Crocodiles are enormous reptiles that may be found in the tropics of Africa, Asia, North America, South America, Central America, and Australia. While most people find these creatures interesting, it’s better to observe them from afar.
Crocodiles are carnivores, meaning that they exclusively consume meat. They eat fish, fowl, amphibians, and crabs in the wild. Crocs may even feed on each other. Crocodiles in the wild use their large jaws to clamp down on food, smash it, and then devour it whole. They are unable to chew or break apart little amounts of food like other animals.
AdventureBudgies – a Youtube channel – caught incredible footage of one of these giant creatures performing a death roll on another. A death roll involves the apex predator taking its prey and spinning it like a washing machine.
The death roll isn’t limited to the water. If a croc enters into a battle with another croc or even a human, he will employ the death roll to defeat his opponent. In the footage, there are several crocodiles basking in the sun on the shore. It’s unknown what caused this tussle but one thing is for sure – these crocs aren’t happy with each other.
It all starts when one of the crocs hits another in the face with his tail. Within seconds, the crocodile that was hit grasps the other on the back of the neck and attempts a death roll, only to flip himself over.
The roll is a method for both eating and killing. Crocs beat their prey on rocks with their roll to break up the body. Crocs may sometimes squeeze their food between two rocks and then roll about with it in their teeth, snapping off portions of flesh.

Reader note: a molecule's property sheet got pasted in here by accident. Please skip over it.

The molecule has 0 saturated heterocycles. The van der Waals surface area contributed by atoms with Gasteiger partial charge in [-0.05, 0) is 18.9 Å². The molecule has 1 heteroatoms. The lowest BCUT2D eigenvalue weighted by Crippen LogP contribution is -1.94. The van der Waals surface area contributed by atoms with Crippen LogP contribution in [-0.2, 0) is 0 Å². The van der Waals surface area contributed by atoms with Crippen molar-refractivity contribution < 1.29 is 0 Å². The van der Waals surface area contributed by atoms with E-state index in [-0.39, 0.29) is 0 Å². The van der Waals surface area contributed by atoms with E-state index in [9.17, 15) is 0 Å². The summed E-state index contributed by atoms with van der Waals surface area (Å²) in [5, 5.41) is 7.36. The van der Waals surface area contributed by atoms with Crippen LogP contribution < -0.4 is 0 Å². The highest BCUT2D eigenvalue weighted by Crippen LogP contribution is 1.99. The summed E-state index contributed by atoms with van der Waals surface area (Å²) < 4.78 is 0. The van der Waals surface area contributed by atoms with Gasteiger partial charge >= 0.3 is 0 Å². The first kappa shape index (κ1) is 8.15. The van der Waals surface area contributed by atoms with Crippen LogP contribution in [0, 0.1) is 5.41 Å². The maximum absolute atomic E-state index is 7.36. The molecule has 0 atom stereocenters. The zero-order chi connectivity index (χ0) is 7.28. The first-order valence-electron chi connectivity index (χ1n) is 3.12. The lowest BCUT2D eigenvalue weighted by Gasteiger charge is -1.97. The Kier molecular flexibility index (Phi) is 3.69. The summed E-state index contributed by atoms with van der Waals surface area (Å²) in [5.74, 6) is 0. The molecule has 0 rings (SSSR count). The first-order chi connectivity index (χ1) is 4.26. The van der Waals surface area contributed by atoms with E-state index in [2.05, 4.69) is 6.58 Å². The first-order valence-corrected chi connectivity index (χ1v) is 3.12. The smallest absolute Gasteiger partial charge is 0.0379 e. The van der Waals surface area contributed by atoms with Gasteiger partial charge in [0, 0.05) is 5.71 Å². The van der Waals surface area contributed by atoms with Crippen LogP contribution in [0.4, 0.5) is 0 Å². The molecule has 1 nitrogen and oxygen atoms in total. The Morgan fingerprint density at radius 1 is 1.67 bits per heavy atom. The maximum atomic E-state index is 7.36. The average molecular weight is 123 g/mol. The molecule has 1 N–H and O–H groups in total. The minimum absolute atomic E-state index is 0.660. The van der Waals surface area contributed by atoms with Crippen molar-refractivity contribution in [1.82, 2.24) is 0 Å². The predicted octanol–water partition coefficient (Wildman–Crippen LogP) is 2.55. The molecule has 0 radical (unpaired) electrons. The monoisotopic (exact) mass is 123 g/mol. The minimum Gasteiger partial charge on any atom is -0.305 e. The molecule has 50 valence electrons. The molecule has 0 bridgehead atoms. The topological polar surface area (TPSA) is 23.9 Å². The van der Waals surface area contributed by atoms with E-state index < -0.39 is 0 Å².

In the video, the croc bit quickly runs away from the others. It’s only then we see how truly huge the other is. An adult male crocodile can get up to 17 feet long, while females grow to be 11 feet long.
Another croc walks up to the one that did the death roll, almost appearing to console him. What does the disturbed croc do? Bite the face of the inquiring crocodile and attempt to death roll him as well! Seems like someone woke up on the wrong side of the swamp this morning.
The prey is disoriented by the roll’s rotating action. Even if it managed to wriggle free from his jaws, it’d be too bewildered and disoriented to attempt a successful escape. The croc, on the other hand, does not stop rolling until the victim has been slain.
Learn all about how crocodiles use the death roll in the wild! Here’s an in-depth look at just how scary it is to be on the other side of this unique killing tactic.
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